The WHO fails again – on smoking
Whatever reputation for competence and honesty the World Health Organisation might once have had has been destroyed by its response to Covid. It ignored Taiwan’s warnings, claimed China had averted or delayed hundreds of thousands of cases and protected the global community, said China was not hiding anything, and recommended China’s epidemic control policy to the world, saying there was no “clear evidence of human-to-human transmission” of the coronavirus.
Even after the doctors and journalists trying to expose the outbreak’s extent were brutally suppressed, Dr Tedros Adhanom Ghebreyesus, the WHO’s director-general, lauded the Chinese government for its “transparency” and for making us “feel safer.” And only after enormous international pressure did it take seriously the likelihood that the virus originated from a laboratory in Wuhan.
You might think that this experience would be sufficient to convince the organisation to become more open and transparent itself. But when it comes to tobacco control, it is a secret society.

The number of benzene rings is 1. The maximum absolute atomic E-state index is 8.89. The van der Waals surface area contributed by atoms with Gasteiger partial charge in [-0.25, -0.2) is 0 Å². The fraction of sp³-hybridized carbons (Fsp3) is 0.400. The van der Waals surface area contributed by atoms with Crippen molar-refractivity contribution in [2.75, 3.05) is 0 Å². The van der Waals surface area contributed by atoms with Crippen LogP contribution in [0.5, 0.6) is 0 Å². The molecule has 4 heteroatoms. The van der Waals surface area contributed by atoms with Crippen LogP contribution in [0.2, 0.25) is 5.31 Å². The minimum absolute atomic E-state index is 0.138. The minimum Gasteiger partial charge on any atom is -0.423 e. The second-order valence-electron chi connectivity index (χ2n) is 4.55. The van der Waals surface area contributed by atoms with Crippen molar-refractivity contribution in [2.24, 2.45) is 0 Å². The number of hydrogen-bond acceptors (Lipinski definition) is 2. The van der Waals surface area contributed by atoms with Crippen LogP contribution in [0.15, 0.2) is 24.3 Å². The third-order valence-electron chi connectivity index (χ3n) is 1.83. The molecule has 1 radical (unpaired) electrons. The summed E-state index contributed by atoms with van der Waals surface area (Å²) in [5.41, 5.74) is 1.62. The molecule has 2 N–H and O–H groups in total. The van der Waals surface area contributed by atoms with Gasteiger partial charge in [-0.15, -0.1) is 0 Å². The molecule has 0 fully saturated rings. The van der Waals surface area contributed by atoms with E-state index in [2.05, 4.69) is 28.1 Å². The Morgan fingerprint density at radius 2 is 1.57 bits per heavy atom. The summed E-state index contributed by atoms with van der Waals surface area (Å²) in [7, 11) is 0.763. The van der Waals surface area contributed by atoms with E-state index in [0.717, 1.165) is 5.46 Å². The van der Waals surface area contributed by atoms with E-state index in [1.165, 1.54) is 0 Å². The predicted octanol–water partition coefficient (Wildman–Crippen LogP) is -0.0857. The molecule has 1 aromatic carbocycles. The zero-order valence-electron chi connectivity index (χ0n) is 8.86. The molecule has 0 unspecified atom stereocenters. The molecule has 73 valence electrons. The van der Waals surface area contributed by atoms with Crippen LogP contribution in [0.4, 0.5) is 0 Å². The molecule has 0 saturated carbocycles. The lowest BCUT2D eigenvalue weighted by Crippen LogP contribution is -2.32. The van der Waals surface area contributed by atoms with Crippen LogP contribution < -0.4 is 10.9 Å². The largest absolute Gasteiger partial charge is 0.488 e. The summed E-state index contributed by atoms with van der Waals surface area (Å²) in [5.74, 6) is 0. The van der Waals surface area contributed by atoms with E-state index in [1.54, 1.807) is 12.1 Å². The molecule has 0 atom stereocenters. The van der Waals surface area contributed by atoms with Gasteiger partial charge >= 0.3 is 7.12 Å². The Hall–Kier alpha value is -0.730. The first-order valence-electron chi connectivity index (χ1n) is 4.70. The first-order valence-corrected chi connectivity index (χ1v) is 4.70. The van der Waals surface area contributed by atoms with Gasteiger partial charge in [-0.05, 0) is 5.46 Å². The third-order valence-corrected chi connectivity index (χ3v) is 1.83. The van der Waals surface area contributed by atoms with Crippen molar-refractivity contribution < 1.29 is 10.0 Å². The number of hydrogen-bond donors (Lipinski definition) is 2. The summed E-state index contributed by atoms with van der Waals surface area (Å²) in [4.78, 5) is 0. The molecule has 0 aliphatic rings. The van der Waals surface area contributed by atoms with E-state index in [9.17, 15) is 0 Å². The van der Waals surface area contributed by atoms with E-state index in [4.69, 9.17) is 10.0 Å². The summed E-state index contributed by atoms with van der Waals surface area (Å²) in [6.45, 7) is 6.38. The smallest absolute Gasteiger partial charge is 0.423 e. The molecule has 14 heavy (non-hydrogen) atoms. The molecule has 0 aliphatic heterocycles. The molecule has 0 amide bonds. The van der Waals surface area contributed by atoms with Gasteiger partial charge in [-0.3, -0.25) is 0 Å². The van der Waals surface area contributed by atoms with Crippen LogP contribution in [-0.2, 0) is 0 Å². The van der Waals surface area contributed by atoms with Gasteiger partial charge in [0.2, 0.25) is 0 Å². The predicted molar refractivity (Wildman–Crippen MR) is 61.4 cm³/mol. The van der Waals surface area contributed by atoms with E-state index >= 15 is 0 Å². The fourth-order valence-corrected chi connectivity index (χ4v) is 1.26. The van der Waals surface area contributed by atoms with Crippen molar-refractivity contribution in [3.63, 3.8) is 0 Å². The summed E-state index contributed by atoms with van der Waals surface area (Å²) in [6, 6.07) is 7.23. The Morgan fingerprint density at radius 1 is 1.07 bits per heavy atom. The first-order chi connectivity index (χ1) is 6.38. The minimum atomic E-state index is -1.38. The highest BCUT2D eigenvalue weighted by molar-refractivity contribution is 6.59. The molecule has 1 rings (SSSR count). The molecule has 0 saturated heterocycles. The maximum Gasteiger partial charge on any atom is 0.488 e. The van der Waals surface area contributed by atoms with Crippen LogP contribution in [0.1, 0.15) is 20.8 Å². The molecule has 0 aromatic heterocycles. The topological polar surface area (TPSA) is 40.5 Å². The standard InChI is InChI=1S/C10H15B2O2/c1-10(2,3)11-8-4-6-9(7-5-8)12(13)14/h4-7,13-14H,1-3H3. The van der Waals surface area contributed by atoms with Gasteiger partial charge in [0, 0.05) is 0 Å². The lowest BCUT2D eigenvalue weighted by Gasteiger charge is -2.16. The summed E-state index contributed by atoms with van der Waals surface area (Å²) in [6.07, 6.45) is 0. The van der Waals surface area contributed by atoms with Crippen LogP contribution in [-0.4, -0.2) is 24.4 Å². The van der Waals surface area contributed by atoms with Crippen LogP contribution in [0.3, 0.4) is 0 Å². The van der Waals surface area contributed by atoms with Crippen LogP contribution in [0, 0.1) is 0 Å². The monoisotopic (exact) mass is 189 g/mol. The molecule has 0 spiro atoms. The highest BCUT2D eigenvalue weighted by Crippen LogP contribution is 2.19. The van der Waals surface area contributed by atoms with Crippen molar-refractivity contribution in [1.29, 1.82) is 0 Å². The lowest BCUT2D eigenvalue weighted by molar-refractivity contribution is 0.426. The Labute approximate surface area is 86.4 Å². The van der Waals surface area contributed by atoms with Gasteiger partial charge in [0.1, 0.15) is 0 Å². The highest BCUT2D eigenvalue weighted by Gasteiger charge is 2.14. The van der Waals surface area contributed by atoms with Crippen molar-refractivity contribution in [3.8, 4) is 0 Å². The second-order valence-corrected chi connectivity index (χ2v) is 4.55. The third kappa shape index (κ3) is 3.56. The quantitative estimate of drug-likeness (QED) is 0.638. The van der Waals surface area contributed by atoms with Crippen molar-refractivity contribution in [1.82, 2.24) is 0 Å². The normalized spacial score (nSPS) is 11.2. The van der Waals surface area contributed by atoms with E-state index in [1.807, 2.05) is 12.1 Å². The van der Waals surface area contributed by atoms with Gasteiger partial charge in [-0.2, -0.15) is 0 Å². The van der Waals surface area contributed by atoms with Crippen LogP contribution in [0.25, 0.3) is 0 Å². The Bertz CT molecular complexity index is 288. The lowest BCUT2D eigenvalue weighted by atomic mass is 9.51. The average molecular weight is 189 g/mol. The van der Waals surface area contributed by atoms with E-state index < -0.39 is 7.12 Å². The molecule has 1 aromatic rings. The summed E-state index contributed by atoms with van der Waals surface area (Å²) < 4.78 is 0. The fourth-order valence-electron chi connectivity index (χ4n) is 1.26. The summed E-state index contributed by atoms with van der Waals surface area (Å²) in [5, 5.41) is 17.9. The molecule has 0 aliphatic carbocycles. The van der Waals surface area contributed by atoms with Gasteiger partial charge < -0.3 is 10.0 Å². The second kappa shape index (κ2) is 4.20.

In November the WHO will hold its ninth ‘Congress of the Parties’ — COP9 — and a Meeting of the Parties — MOP2 — to the Illicit Trade Protocol in The Hague, Netherlands, under the auspices of its Framework Convention on Tobacco Control. The conferences will consider, respectively, how to reduce rates of smoking, and how to address the large and growing illegal tobacco market.
Over the past several COPs, FCTC policymaking has become increasingly non-transparent. Complaints of exclusion from deliberations on the grounds that the process lacks transparency due to the lack of input from stakeholders are routinely ignored. During COP7, a group of tobacco farmers showed up outside of the meetings in Delhi to peaceably protest their continuing exclusion from deliberations. This prompted the Convention Secretariat to call upon security to round them up and bus them miles away, to a location where COP delegates could neither see nor hear them.